How to Encourage Your Child to Take Up Nature Photography

Most children love being outdoors. Learning to take photos will help them improve focus, explore their natural surroundings and see the world in a new perspective

By Jayanth Sharma  • 9 min read

How to Encourage Your Child to Take Up Nature Photography

In the past decade, photography has emerged as one of the most popular activities enjoyed by a wide range of people. Be it pursuing photography as a hobby or building a full-fledged career as a photographer, the allure of the camera’s lens manages to attract people from all walks of life. Most people tend to take up photography as a hobby during their teenage years. But these days, children are equally interested in learning the nuances of this art form. It is amazing how imaginative children get when they are equipped with a camera and the knowledge to operate it. In addition, while they may be too young to fully grasp every feature of a camera, they can still familiarise themselves with it because they are more receptive to learning. On World Photography Day, we give you some pointers to help children take nature photos. 

See the world in a new light

Taking up photography as a hobby can help in improving the focus of young kids, as it teaches them to fully grasp what they are doing, in order to achieve the perfect shot. Many industry experts also believe that introducing hobbies such as photography into a child’s learning curriculum can further boost their overall interest in studies as well as other extracurricular activities.

In short, it becomes easier for children to pick up the technical nuances of photography than most adults, and also becomes the perfect way for children to explore their surroundings and look at the world, especially the outdoors or nature, in a new perspective.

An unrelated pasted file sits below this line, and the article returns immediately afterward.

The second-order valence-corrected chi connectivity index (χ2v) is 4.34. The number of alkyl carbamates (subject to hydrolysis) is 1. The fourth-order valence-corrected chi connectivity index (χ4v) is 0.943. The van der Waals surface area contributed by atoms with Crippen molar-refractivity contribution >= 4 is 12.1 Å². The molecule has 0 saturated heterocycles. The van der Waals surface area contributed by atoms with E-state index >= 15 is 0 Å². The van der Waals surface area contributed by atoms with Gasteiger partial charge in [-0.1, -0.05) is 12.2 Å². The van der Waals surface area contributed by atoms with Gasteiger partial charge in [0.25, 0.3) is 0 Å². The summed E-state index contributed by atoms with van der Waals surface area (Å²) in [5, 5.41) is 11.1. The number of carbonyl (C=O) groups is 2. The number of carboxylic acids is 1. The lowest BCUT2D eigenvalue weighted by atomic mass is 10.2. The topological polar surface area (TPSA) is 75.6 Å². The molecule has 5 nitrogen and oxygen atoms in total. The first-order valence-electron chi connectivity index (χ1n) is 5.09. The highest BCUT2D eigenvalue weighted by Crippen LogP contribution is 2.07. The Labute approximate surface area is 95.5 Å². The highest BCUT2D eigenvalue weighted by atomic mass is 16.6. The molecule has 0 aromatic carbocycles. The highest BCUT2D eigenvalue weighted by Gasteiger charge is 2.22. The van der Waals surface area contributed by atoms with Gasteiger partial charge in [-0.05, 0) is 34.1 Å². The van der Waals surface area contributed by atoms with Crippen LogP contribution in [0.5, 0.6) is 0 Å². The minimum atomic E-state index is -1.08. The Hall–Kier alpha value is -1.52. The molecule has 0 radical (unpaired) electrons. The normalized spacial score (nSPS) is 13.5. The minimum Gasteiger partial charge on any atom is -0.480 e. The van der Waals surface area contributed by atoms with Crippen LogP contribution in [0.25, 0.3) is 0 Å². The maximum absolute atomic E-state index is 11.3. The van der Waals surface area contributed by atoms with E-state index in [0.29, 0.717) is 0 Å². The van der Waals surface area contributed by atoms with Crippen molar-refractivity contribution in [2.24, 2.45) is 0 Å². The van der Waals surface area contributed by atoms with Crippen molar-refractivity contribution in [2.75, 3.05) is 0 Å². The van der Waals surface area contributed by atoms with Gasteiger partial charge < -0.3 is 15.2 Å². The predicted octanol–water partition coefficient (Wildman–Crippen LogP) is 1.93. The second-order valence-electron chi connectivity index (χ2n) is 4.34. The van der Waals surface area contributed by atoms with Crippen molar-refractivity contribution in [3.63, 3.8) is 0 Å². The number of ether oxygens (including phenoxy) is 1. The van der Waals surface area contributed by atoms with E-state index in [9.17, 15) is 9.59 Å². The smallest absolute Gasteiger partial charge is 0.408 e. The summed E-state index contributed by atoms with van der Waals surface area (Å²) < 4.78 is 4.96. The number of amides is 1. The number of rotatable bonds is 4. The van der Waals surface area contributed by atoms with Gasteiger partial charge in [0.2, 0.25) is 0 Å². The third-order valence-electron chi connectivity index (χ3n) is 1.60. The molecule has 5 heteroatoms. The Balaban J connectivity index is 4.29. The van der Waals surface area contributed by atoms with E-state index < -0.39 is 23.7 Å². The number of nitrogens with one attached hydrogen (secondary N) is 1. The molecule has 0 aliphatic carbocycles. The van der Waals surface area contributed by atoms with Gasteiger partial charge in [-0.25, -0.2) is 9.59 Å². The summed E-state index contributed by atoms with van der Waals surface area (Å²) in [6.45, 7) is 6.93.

How parents can help 

There are several benefits that come with encouraging children to take a genuine interest in outdoor/nature photography. Here is how parents and guardians can help children grasp the basic nuances of this type of photography:

  1. A Process of discovery – When you are out with your kids, and helping them learn the art of photography, it is important to notice and allow them to wander (under your watchful eyes), and let them discover what they like the most or what they choose to photograph more than other objects. If a kid takes an interest in tiny creatures roaming about, help them in capturing the best shot of different species of bugs and insects. You can also encourage them to experiment by clicking pictures in a way that it captures a unique action of the insect, unlike a random shot.
  2. Patience is a virtue – All parents and adults are aware of the fact that being around young children requires immense patience on their part in order to keep up with their quick steps as well as inquisitive minds. When exploring natural surroundings, it is important to match your kid’s pace; if they wish to stop frequently and observe, you too should take a keen interest in that.